San Andreas: A movie about a giant earthquake swallowing up San Francisco could hardly be considered light. But hey, it stars Dwayne “the Rock” Johnson, so you know it’s not going to be an Oscar contender. Don’t get me wrong, I love the Rock, but he is known for more action-oriented films than period dramas. On the action front San Andreas does not disappoint. The CGI is so believable you’ll feel like the impending disaster is about to break through your living room walls and engulf your house. I couldn’t tear my eyes away from the screen. However, a side plot involving The Rock and his ex-wife felt shoe-horned in and was completely unnecessary. There are plenty of DAMSEL IN DISTRESS moments and the Rock’s movie daughter has a few heroic moments herself. Gotta say I really enjoyed this one too. Just know that it is what is. No apologies.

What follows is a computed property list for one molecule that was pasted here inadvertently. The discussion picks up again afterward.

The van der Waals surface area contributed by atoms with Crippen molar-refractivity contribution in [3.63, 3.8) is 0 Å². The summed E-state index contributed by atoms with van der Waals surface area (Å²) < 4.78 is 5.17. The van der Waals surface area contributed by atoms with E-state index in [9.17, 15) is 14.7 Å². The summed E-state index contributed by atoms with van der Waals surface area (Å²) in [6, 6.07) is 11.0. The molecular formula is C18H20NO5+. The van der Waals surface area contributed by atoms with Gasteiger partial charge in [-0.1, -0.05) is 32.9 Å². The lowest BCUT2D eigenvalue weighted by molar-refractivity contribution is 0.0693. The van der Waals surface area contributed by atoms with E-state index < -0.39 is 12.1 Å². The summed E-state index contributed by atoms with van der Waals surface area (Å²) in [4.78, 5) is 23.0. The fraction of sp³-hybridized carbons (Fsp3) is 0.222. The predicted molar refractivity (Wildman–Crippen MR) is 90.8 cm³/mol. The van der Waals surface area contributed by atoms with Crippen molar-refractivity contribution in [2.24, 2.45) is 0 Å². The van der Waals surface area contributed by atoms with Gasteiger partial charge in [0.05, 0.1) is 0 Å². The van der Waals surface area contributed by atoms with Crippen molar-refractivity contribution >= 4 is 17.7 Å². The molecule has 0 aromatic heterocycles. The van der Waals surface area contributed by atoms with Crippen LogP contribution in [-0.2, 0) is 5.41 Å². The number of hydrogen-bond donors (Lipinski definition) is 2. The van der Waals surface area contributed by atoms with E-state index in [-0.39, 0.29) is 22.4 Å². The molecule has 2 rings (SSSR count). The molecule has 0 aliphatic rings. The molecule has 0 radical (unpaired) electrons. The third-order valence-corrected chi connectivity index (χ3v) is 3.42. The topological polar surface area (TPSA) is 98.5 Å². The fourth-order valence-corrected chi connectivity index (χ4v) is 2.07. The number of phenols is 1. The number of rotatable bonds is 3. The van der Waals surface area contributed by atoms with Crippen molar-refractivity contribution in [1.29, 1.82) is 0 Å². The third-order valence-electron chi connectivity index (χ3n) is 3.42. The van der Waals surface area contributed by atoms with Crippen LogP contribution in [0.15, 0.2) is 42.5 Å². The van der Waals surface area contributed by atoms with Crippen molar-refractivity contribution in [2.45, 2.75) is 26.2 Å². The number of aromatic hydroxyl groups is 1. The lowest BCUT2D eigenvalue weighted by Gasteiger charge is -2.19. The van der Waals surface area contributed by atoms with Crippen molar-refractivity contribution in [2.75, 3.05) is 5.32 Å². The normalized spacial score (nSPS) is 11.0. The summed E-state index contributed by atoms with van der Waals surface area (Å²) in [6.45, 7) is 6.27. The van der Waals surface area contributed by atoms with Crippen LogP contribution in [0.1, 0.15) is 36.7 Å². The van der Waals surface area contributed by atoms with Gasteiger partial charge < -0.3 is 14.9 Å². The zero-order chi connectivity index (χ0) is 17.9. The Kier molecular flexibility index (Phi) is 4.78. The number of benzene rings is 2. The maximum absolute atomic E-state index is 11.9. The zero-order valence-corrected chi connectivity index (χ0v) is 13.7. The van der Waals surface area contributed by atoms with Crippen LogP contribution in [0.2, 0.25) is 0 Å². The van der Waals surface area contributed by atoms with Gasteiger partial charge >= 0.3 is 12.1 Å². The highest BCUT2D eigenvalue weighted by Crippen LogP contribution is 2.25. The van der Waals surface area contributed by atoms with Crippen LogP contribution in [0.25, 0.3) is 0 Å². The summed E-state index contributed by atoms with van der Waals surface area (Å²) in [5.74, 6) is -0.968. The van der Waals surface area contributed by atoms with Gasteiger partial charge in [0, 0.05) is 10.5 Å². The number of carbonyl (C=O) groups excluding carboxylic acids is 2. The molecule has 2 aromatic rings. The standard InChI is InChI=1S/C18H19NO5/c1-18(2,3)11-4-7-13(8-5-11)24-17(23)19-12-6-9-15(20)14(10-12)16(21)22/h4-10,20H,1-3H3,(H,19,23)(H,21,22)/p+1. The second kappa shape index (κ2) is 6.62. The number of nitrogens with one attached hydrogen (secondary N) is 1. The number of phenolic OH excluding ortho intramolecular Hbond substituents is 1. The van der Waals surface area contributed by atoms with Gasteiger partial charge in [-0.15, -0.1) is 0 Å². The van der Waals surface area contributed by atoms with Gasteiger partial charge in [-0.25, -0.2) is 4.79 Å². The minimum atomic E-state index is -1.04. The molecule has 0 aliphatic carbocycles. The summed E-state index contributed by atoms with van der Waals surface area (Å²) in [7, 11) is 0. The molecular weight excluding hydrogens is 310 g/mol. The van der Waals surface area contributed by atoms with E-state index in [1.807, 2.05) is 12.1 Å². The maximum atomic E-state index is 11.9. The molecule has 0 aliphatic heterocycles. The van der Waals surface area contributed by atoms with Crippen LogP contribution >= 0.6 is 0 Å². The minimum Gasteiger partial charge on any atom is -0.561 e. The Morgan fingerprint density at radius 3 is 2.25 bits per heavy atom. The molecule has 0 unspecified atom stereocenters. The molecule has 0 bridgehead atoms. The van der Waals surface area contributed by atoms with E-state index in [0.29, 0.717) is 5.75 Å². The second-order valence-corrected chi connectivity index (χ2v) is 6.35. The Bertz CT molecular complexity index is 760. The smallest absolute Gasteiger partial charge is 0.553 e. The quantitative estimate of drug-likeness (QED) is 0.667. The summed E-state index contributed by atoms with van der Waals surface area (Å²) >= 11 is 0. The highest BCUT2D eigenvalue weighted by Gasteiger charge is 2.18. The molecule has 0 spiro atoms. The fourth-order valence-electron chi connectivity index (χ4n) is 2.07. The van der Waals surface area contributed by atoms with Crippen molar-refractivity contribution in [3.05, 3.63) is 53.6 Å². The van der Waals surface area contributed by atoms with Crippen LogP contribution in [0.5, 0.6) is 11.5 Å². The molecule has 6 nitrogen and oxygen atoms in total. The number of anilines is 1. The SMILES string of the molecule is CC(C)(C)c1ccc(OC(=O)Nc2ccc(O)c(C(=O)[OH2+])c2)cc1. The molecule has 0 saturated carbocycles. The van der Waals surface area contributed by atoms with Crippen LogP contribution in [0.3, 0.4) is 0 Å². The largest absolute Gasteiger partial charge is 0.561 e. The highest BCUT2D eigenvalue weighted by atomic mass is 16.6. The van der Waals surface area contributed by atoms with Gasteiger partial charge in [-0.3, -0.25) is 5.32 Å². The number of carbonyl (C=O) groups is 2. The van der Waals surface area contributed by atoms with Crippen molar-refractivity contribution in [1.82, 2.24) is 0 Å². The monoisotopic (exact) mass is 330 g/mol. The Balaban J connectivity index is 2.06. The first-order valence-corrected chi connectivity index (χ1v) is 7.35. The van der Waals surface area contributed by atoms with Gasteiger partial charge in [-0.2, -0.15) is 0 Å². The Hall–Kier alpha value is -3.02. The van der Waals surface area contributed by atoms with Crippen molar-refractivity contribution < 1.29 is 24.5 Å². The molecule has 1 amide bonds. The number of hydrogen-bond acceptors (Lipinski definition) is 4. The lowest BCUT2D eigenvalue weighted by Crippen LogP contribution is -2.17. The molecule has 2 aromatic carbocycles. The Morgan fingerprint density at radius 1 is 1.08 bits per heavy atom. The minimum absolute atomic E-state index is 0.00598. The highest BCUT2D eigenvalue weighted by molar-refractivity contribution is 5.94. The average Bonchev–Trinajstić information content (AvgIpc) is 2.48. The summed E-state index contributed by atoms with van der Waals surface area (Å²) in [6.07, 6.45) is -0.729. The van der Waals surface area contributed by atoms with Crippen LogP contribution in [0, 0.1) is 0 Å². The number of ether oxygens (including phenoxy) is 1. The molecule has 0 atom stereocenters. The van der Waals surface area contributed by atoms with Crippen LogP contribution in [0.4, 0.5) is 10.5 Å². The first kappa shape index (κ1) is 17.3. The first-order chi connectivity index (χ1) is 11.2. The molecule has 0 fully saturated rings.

Vacation: If you’re up for an hour and a half of potty humor and sight gags (which I totally was) then this is the movie for you. An update of the original “Vacation” (1983) starring Chevy Chase and Beverly D’Angelo, this one stars Ed Helms and Christina Applegate. And the film’s whole premise banks heavily on the likeability of its stars, so thank heavens Helms and Applegate fit the bill to a T. As Rusty Griswald, Helms is a nice guy who is tired of the jerks of the world having all the fun. He decides to recreate his childhood road trip to Wally World, dragging his somewhat reluctant wife and kids along for the ride. As Debbie Griswald, Applegate has just the right blend of skepticism and spontaneity. She’d rather vacation in France, but since Rusty’s so gung-ho, she’ll make the best of it. Older son James and younger son Kevin were cast perfectly. James is at the dorky stage of adolescence, and Kevin’s potty mouth will shock those of us who grew up in households where “shut-up” was considered a bad word. It’s one horrifying misadventure after another, and I laughed out loud more than once. That’s a win in my book.